My spring streak of at least three miles came to an end over the weekend, in which I did no physical activity on either day. I did walk six miles yesterday, on Patriots' Day.
Someone I know was telling me on Sunday that they do not wish their children to write with all of the LOL OMG chic U R nonsense. They were at a birthday party, and this fellow's sister-in-law got in his face, saying, as he told me, again and again that he was "cray" for thinking in this manner, and that texting should be for fun.
I asked this person why someone else would think it's fun to sound like an idiot. I cannot take a person seriously who communicates this way. I speak only for myself. I cannot respect them. Immediately, in my view, they have told me that they are not worth listening to. (I am being delicate here; what I actually think about them is something I'll not say.) If I must interact with them, they're a problem with which to be dealt, to be done with, ideally, as quickly as possible.
One's language is often one's first impression to the world. New parts of the world into which we come. New people whom we meet. The language we use says a lot about us. Our minds, our character, who we are, what we offer. Speaking like an idiot saves no time, it saves no energy, and it costs us, when we meet the people who are worth our knowing. Self-respect is also involved. Have respect for yourself to put your best self forward. To have your words valued.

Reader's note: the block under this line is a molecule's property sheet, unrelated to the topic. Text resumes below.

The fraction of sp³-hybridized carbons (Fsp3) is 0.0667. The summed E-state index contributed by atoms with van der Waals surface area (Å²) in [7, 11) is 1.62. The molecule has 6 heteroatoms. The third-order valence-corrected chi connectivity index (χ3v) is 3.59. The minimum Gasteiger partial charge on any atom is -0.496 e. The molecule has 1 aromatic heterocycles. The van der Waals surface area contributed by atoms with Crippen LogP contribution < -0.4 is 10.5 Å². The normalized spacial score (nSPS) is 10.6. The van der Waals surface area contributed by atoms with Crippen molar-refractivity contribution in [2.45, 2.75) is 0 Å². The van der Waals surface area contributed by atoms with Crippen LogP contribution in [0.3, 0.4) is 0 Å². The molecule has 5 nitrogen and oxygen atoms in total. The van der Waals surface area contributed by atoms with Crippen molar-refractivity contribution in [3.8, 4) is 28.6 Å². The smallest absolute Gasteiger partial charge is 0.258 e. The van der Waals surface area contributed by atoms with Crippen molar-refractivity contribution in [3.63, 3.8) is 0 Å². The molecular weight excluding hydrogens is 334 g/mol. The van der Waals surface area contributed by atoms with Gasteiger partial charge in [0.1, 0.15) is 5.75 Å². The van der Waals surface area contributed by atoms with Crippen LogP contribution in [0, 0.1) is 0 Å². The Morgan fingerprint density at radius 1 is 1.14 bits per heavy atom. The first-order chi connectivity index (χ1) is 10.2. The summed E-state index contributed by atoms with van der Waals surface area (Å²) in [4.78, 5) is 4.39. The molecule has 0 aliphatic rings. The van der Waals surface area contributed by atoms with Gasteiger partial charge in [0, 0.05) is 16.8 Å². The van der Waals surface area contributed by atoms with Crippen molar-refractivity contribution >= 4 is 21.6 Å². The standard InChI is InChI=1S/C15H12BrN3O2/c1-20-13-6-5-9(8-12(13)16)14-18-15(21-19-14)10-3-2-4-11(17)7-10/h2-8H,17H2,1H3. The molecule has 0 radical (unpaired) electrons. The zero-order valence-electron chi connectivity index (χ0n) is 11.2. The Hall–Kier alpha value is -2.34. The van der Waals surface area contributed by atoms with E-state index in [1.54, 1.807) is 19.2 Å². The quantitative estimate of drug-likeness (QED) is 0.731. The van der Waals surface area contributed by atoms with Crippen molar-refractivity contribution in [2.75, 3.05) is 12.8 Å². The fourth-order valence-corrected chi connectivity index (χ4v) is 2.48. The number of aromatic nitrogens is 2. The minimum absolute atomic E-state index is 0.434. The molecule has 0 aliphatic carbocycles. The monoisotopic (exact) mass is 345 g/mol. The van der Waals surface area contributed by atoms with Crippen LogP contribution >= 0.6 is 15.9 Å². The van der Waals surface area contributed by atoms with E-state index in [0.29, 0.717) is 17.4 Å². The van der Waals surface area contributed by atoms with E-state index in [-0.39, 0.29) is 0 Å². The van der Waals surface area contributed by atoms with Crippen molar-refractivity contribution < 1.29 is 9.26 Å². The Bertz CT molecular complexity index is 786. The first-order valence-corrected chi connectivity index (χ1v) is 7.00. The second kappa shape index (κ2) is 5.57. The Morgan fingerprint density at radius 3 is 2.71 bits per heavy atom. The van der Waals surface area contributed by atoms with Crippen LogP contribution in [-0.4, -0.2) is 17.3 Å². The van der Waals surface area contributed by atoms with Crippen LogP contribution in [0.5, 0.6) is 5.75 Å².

This person detailed how his brother-in-law--who was wearing Capri pants--proceeded to get drunk on bottle after bottle of Samuel Adams, which he called Sammies--and then tried to stand on his head. Sunday night at a kid's birthday party.
I had to get up and make some hibiscus tea for my blood pressure. (NB: Having read that mushrooms promote heart health, I've also become a mushroom guy. Lots of mushrooms of late.)
But it's not even just what a person is saying in that moment, that sentence, that text. It's often not. It's what it says about them. Also, we are rarely compartmentalized. There is so much bleed-through in our lives. What we do in one area, influences other areas. What we are in that one area, becomes an awful lot like all of the other areas. And vice versa. The breakdown of our culture and society began with the breakdown of language. That breakdown has been a path to unwellness, at the group level, and the level of the individual. Connection is destroyed, self-esteem is gobbled up and replaced by inferior substitutes. Healthy, active, forward-moving behavior is replaced by the passive aggressiveness that now dominates the world. I don't think that's going too far. It dominates human existence. And for God's sake, if a person wishes to be funny, be funny. Nothing ever became funny because they stuck a "LOL" after their remark. And nothing was ever thought to be funny.